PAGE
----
Tuesday, August 19, 2008

The Complete Works of Shakespeare (Abridged) Times Review

'Shakespeare' series finale inventive fun

By Johanna Crosby

August 19, 2008
HYANNIS — Imagine the Three Stooges doing Shakespeare and you get the concept behind "The Complete Works of Shakespeare (Abridged)."

The show was the finale for Barnstable Summer Family Theater's summerlong "Shakespeare by the Sea" series, a part of the Hyannis Harbor Your Arts Festival at Michael K. Aselton Memorial Park. The theater company, which is celebrating its 20th-anniversary season, has been attracting audiences to its free outdoor performances, and Sunday afternoon's show was no exception. About 100 people* in beach chairs clustered in front of the outdoor stage.

The inventive spoof was a perfect choice for fun entertainment in the park. Originally created and performed by the Reduced Shakespeare Company at the Edinburgh Fringe Festival in 1987, it won the prestigious Olivier Award for best new comedy and became the longest-running comedy in London's West End.

Thirty-seven of the Bard's plays are squeezed into one hour and 20 minutes for a fast-paced, riotous theatrical experience. It helps to have a knowledge of Shakespeare to get the farcical references. But you don't have to be an expert to enjoy this lowbrow show, which is heavy on physical comedy and zany comic bits, including silly sword fights, malfunctioning costumes, funny props and a script spiced with pop culture and local references.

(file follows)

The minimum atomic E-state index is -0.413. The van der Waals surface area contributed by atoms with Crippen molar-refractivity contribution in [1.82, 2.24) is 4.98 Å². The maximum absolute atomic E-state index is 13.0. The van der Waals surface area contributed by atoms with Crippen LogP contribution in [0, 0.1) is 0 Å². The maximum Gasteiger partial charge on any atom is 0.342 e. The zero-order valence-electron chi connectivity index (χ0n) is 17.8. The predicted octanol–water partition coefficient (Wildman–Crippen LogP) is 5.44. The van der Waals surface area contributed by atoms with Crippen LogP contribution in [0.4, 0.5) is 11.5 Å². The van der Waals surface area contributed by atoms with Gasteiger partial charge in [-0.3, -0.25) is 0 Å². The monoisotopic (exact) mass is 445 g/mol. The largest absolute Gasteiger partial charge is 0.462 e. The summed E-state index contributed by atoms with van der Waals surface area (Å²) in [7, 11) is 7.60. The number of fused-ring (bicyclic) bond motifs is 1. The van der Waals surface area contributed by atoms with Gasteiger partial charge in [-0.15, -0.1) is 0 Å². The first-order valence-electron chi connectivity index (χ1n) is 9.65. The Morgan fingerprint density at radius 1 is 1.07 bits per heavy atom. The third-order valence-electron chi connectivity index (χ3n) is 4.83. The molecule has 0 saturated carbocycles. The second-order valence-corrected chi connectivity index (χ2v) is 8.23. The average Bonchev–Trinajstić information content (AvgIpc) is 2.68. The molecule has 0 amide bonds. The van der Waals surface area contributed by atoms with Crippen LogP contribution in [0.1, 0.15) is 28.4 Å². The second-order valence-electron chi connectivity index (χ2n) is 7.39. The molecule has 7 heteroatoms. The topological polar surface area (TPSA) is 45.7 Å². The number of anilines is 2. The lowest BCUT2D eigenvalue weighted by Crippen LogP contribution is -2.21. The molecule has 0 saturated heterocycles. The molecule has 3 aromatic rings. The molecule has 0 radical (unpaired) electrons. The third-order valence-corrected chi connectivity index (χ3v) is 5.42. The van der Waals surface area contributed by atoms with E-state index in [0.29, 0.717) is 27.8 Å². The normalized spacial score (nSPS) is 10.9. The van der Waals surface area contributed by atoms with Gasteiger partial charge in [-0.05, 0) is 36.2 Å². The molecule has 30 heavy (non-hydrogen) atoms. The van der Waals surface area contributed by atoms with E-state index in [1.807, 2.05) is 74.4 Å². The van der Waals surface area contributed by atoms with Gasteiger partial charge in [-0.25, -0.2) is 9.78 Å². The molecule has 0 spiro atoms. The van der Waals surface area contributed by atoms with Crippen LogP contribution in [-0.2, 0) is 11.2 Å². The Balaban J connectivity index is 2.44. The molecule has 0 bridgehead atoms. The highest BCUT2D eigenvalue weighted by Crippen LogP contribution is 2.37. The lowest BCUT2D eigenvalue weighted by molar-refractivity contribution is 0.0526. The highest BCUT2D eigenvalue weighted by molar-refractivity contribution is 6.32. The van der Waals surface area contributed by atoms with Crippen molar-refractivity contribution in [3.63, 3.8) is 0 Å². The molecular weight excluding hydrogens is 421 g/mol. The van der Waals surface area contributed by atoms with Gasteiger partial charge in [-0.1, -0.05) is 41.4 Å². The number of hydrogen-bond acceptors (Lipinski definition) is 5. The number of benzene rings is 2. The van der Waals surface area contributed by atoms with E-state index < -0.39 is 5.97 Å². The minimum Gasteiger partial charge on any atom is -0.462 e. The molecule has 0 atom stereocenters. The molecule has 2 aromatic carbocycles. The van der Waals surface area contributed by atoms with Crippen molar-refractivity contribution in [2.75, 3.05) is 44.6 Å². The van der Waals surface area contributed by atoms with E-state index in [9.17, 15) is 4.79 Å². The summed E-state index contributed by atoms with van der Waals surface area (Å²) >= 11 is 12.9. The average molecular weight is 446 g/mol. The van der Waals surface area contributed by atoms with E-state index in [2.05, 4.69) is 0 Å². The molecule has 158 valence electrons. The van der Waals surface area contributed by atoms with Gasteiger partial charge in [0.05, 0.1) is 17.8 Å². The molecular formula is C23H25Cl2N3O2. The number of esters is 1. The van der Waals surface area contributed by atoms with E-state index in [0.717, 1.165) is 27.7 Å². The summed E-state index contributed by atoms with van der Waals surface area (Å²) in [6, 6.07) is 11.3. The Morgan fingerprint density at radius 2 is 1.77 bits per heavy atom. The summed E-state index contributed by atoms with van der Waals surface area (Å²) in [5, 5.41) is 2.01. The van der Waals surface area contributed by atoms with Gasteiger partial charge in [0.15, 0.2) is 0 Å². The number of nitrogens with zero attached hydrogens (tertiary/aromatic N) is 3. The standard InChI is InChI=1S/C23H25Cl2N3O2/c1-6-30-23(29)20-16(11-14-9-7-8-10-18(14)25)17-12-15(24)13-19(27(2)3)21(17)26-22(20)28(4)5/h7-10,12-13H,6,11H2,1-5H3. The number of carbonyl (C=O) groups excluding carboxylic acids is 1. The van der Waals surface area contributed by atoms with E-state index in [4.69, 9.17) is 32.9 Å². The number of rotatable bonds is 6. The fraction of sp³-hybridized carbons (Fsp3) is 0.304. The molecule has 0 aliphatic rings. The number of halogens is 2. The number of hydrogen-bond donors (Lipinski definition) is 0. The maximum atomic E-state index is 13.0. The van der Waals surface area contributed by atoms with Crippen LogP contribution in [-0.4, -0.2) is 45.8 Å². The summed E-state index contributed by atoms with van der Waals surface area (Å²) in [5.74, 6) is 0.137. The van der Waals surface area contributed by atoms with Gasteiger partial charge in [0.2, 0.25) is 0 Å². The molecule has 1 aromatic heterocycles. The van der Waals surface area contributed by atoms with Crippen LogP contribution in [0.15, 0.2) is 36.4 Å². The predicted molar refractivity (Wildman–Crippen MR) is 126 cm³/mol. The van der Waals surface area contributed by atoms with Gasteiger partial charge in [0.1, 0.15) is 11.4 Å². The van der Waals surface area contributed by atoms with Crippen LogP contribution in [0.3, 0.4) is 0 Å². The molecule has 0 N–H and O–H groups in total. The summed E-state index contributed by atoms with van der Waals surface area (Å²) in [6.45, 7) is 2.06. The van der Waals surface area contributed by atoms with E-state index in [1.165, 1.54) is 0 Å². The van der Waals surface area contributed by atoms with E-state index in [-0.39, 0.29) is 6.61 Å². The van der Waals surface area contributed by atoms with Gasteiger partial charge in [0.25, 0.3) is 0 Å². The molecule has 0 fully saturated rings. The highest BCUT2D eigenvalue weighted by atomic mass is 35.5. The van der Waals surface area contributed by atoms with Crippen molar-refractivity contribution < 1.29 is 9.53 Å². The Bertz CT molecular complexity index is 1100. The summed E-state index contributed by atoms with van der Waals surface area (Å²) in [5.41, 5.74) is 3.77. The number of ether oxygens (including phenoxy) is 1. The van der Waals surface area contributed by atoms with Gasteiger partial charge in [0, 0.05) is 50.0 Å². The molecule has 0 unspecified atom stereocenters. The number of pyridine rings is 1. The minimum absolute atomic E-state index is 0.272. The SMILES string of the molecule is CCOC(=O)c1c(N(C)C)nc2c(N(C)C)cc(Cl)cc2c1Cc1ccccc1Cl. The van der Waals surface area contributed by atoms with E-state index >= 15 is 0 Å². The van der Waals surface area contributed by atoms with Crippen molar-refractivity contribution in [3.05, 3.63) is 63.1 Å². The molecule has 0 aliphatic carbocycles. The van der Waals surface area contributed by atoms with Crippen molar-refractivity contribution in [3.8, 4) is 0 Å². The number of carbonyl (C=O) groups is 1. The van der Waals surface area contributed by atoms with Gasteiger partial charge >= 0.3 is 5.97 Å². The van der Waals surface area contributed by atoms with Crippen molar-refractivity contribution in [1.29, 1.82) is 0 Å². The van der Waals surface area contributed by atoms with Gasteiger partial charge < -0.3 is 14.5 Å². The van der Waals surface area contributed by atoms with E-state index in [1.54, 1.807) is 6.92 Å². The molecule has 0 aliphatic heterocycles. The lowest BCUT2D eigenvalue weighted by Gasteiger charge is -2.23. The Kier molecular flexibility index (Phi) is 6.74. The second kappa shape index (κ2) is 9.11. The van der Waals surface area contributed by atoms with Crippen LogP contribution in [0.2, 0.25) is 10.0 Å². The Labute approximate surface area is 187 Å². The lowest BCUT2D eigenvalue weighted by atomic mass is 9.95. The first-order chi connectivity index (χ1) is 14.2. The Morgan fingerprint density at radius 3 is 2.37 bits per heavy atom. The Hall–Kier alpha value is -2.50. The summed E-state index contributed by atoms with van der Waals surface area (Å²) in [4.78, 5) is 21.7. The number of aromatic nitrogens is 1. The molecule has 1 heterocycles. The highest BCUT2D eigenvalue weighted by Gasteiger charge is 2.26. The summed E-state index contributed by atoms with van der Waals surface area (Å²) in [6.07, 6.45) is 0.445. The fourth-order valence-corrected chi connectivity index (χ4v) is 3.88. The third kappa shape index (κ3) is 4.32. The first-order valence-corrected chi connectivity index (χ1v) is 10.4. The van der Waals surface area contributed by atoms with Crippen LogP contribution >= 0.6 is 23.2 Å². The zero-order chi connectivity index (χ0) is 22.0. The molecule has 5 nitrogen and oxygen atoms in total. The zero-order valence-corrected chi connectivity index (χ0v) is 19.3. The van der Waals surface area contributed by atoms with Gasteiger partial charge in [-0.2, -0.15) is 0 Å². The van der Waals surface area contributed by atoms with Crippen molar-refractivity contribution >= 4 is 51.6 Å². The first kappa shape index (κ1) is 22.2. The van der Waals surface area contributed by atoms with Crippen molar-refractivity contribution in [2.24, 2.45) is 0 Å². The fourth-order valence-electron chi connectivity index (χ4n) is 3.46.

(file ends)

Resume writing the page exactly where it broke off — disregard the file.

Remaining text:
Ed O'Toole's playful direction got the most out of his talented young cast and left plenty of room for improvisation, audience participation and high jinks. The engaging trio (Riley King, Mike O'Toole and Branden Smith) played an array of characters with aplomb. This isn't an easy show to pull off, and they were up to the task. Nimble quick-change artists, they displayed fine comic timing and a flair for physical comedy. O'Toole, who did most of Shakespeare's tragic heroines, is especially amusing.

To make Shakespeare more relevant to a modern audience, they staged the history plays about kings as a sandlot football game, performed "Othello" as a snappy rap song and turned "Titus Andronicus" into a TV cooking show. Shakespeare's 16 comedies got about 45 seconds of stage time in one whirlwind piece, because "his comedies aren't half as funny as his tragedies."

The lanky Riley played a goofy Romeo, who was immediately smitten by Juliet (O'Toole in an ill-fitting jet-black wig and peasant skirt), who rebuffed his amorous advances.